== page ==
Vigilantius a presbyter of the early part of the 5th century, belongs to the number of isolated testes veritatis who rose in opposition to the errors of the Church with respect to worship and morals, which were becoming increasingly notorious with the advancing years of the 4th century. He was a native of Calagurris, now Casere, in the county of Commenges (Convennae). His Gallic extraction is indisputably proven, despite the fact that some authorities have been misled into stating that he was of Spanish family. He was brought up to follow the business of inn-keeping; but in 395 (?) visited Paulinus of Nola (q.v.), and immediately afterwards was ordained presbyter. Recommended to Jerome by Paulinus, he traveled into the East and visited Jerusalem in 396, meeting with a friendly reception at the hands of Jerome, but making no favorable impression upon his heart. Jerome had two especially tender spots in his character-the one an inordinate vanity because of his learning, and the other an exalted opinion of his own orthodoxy; and Vigilantius managed to fret them both. He was not possessed of learned culture, though Gennadius credits him with being lingua politus; and yet he laid claim to the literary character; and, with the practical disposition of a Western mind, he objected to the speculative dogmatics of Origen, upon whose study Jerome was at that time employed, and even raised suspicions against the soundness of Jerome's personal views. Jerome at first attempted to prove the correctness of his creed; but Vigilantius, having refused to avail himself of the scholar's hospitality and departed from Jerusalem, felt himself bound by no restraints, and issued an epistle condemnatory of Jerome's Origenism (see Hieron. Ep. 109, 2, inter Adriae Fluctus Cottiique Regis Alpes), in response to which the irascible saint compared him to Judas and termed him an ass. Either just before, or immediately subsequent to, the sojourn at Jerusalem, Vigilantius went to Egypt, but the exact time is not determined; and a similar uncertainty surrounds the place of his residence on his return to the West. The letters of Jerome appear to compel the conclusion that his opponent was settled in Gaul, while Gennadius makes him to have charge of a parish in Barcelona. We incline to believe the former the only settlement of the question which can be successfully defended. Eight years after the departure of Vigilantius from Jerusalem, a presbyter named Riparius notified Jerome that his adversary was teaching very questionable doctrines and disturbing the entire (Gallic?) Church with the promulgation of his views. He thereupon renewed his attacks upon Vigilantius (Ep. Contra Vig. 18), but, much to the surprise of himself and other students of the situation, without giving wider dimensions to the quarrel; for Vigilantius was certainly supported by many of the lower clergy and of the laity, and was even protected by bishops. No answer was made to Jerome's abusive epistle, and Vigilantius thenceforward drops out of view, either because he soon afterwards died, or because the barbarian invasions of Gaul crowded the paper quarrels of incensed churchmen out of sight.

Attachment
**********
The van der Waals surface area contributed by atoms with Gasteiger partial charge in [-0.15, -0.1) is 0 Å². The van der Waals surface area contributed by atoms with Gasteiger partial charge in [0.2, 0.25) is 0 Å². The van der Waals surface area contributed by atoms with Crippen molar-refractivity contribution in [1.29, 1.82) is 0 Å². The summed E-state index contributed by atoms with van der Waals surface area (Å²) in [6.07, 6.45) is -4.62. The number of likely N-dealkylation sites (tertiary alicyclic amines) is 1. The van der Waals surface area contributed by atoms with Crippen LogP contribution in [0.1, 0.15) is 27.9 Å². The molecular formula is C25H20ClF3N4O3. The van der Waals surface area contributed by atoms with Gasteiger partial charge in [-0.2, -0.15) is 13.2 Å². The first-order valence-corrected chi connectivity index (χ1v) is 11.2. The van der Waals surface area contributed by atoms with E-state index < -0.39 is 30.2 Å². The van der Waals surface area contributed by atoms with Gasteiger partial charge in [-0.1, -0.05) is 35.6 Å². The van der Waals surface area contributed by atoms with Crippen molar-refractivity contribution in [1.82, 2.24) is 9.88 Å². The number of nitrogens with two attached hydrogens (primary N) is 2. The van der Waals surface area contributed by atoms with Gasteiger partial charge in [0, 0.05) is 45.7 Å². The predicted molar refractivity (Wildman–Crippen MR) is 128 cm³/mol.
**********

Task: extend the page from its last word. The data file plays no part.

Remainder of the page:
The views which stirred the soul of Jerome to wrath are not preserved to us in sufficient fullness to furnish a connected system. The primary object of attack by Vigilantius was the veneration of martyrs and of relics. He doubted the genuineness of the relics, and condemned the bearing about of dead men's bones enswathed in costly wrappings. He also considered the invocation of martyrs as a deifying of the creature and a step backward into heathenism, and insisted that it implies the doctrine of their omnipresence, and that their intercession cannot be safely relied upon, since their prayers in their own behalf were not always answered. He held that the miraculous power with which relics were supposed to be endowed had not extended further than to the close of the distinctively missionary period of the Church. The burning of daylight candles in the basilicas was rejected by him on the ground that the martyrs, in whose honor the basilicas were erected, were rejoicing in the light of the Lamb on the throne, and had no need of such illuminations. The celebration of vigils (q.v.) and martyrs feasts was denounced as involving danger to public morals; but he violated consistency in consenting that vigils might be kept in connection with the Easter festival.
In the field of morals, Vigilantius draws still nearest to the evangelical position, particularly upon the question of the celibacy of the priesthood, which he condemned, as he did monasticism, with its voluntary vows of poverty and solitude. He reasoned that it is better to contribute regularly to the relief of the poor than toe alienate possessions by a single act, and that to flee from the world is not to conquer it. He was especially outspoken in criticisms of the fanatical monks of the East, whose fantastic eccentricities he had himself observed. He furthermore opposed the donations of money, which it was customary to send to Jerusalem a measure, which Jerome might almost regard as a direct attack upon himself. In all these arguments, Vigilantius evidently holds that there is no distinction of morality into higher and lower classes, but that the demands of virtue are equally binding upon all men. He was not the equal of Jovinian (q.v.) in speculative ability, but merely a clear-headed exponent of the instinct of an earnest piety which lived in his soul. He was pious rather than philosophical; and he was, moreover, not deeply learned in the Scriptures. His work was not of lasting consequence, probably because he lacked the reformatory spirit which alone is competent to resist the perverse tendencies of a degenerating age. See Jerome, Epp. and De Viris Illustribus, with the continuation of Gennadius (q.v.); Paulinus of Nola, Ep. ad Severum, 5, 11 (Aug. Epp. 24. 4); Vogel, De Vigilantio Haretico Orthodoxo (Erfurt, 1756), in Walch, Ketzergesch 3, 673-704. The latter gives, in addition, citations from other and earlier writers. See also Baur, Die christl Kirche vom 4. bis un 6. Jahrhundert, p. 317 sq.; and Lindner, De Joviniano et Vigilantio, etc. (Lips. 1840); Herzog, Real-Encyklop. s.v.